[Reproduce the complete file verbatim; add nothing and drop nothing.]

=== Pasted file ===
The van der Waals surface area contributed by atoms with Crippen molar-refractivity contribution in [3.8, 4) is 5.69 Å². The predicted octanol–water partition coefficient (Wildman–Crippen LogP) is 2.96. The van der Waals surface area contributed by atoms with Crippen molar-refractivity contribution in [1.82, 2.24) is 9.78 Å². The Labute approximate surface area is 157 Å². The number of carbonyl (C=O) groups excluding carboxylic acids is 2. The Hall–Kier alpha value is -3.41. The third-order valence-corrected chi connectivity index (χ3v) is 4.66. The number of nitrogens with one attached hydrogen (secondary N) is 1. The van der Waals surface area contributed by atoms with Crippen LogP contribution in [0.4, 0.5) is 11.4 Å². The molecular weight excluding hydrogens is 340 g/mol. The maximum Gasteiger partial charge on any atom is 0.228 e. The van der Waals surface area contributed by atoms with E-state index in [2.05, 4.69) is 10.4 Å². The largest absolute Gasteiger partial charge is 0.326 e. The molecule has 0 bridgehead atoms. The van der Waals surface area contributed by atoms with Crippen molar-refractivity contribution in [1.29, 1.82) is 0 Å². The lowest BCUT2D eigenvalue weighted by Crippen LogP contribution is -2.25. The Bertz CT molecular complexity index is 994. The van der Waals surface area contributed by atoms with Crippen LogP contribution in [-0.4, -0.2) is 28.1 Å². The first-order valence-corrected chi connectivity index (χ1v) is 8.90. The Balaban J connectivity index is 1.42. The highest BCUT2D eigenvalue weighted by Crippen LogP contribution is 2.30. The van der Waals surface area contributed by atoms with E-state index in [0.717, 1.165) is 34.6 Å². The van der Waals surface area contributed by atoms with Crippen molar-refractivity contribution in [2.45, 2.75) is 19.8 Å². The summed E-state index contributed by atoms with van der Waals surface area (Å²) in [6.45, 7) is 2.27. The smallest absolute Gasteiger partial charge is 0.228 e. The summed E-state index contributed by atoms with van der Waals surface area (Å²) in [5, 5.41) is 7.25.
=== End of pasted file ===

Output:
The van der Waals surface area contributed by atoms with Crippen molar-refractivity contribution in [3.8, 4) is 5.69 Å². The predicted octanol–water partition coefficient (Wildman–Crippen LogP) is 2.96. The van der Waals surface area contributed by atoms with Crippen molar-refractivity contribution in [1.82, 2.24) is 9.78 Å². The Labute approximate surface area is 157 Å². The number of carbonyl (C=O) groups excluding carboxylic acids is 2. The Hall–Kier alpha value is -3.41. The third-order valence-corrected chi connectivity index (χ3v) is 4.66. The number of nitrogens with one attached hydrogen (secondary N) is 1. The van der Waals surface area contributed by atoms with Crippen LogP contribution in [0.4, 0.5) is 11.4 Å². The molecular weight excluding hydrogens is 340 g/mol. The maximum Gasteiger partial charge on any atom is 0.228 e. The van der Waals surface area contributed by atoms with E-state index in [2.05, 4.69) is 10.4 Å². The largest absolute Gasteiger partial charge is 0.326 e. The molecule has 0 bridgehead atoms. The van der Waals surface area contributed by atoms with Crippen molar-refractivity contribution in [1.29, 1.82) is 0 Å². The lowest BCUT2D eigenvalue weighted by Crippen LogP contribution is -2.25. The Bertz CT molecular complexity index is 994. The van der Waals surface area contributed by atoms with Crippen LogP contribution in [-0.4, -0.2) is 28.1 Å². The first-order valence-corrected chi connectivity index (χ1v) is 8.90. The Balaban J connectivity index is 1.42. The highest BCUT2D eigenvalue weighted by Crippen LogP contribution is 2.30. The van der Waals surface area contributed by atoms with E-state index in [0.717, 1.165) is 34.6 Å². The van der Waals surface area contributed by atoms with Crippen molar-refractivity contribution in [2.45, 2.75) is 19.8 Å². The summed E-state index contributed by atoms with van der Waals surface area (Å²) in [6.45, 7) is 2.27. The smallest absolute Gasteiger partial charge is 0.228 e. The summed E-state index contributed by atoms with van der Waals surface area (Å²) in [5, 5.41) is 7.25.